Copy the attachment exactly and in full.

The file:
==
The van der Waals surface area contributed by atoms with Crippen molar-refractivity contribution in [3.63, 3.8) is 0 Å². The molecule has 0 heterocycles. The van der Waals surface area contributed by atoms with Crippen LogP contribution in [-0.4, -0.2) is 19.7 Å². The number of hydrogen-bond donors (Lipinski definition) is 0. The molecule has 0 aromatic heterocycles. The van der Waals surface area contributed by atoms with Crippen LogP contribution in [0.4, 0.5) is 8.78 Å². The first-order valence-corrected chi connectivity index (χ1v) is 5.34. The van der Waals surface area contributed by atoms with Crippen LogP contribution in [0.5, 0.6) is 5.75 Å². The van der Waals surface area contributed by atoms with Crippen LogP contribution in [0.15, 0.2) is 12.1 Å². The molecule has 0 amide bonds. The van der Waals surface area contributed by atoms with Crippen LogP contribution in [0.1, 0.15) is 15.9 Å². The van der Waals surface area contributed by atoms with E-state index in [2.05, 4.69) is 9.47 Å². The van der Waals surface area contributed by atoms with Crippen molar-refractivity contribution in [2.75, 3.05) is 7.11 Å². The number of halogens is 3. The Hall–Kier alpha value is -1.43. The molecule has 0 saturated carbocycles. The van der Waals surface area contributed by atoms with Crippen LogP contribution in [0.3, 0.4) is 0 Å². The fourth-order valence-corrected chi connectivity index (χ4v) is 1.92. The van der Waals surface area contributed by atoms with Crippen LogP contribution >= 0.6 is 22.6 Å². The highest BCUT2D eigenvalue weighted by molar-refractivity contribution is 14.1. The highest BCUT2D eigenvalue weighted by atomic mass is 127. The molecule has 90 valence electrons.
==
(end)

The van der Waals surface area contributed by atoms with Crippen molar-refractivity contribution in [3.63, 3.8) is 0 Å². The molecule has 0 heterocycles. The van der Waals surface area contributed by atoms with Crippen LogP contribution in [-0.4, -0.2) is 19.7 Å². The number of hydrogen-bond donors (Lipinski definition) is 0. The molecule has 0 aromatic heterocycles. The van der Waals surface area contributed by atoms with Crippen LogP contribution in [0.4, 0.5) is 8.78 Å². The first-order valence-corrected chi connectivity index (χ1v) is 5.34. The van der Waals surface area contributed by atoms with Crippen LogP contribution in [0.5, 0.6) is 5.75 Å². The van der Waals surface area contributed by atoms with Crippen LogP contribution in [0.15, 0.2) is 12.1 Å². The molecule has 0 amide bonds. The van der Waals surface area contributed by atoms with Crippen LogP contribution in [0.1, 0.15) is 15.9 Å². The van der Waals surface area contributed by atoms with E-state index in [2.05, 4.69) is 9.47 Å². The van der Waals surface area contributed by atoms with Crippen molar-refractivity contribution in [2.75, 3.05) is 7.11 Å². The number of halogens is 3. The Hall–Kier alpha value is -1.43. The molecule has 0 saturated carbocycles. The van der Waals surface area contributed by atoms with Crippen LogP contribution in [0.3, 0.4) is 0 Å². The fourth-order valence-corrected chi connectivity index (χ4v) is 1.92. The van der Waals surface area contributed by atoms with Crippen LogP contribution >= 0.6 is 22.6 Å². The highest BCUT2D eigenvalue weighted by molar-refractivity contribution is 14.1. The highest BCUT2D eigenvalue weighted by atomic mass is 127. The molecule has 90 valence electrons.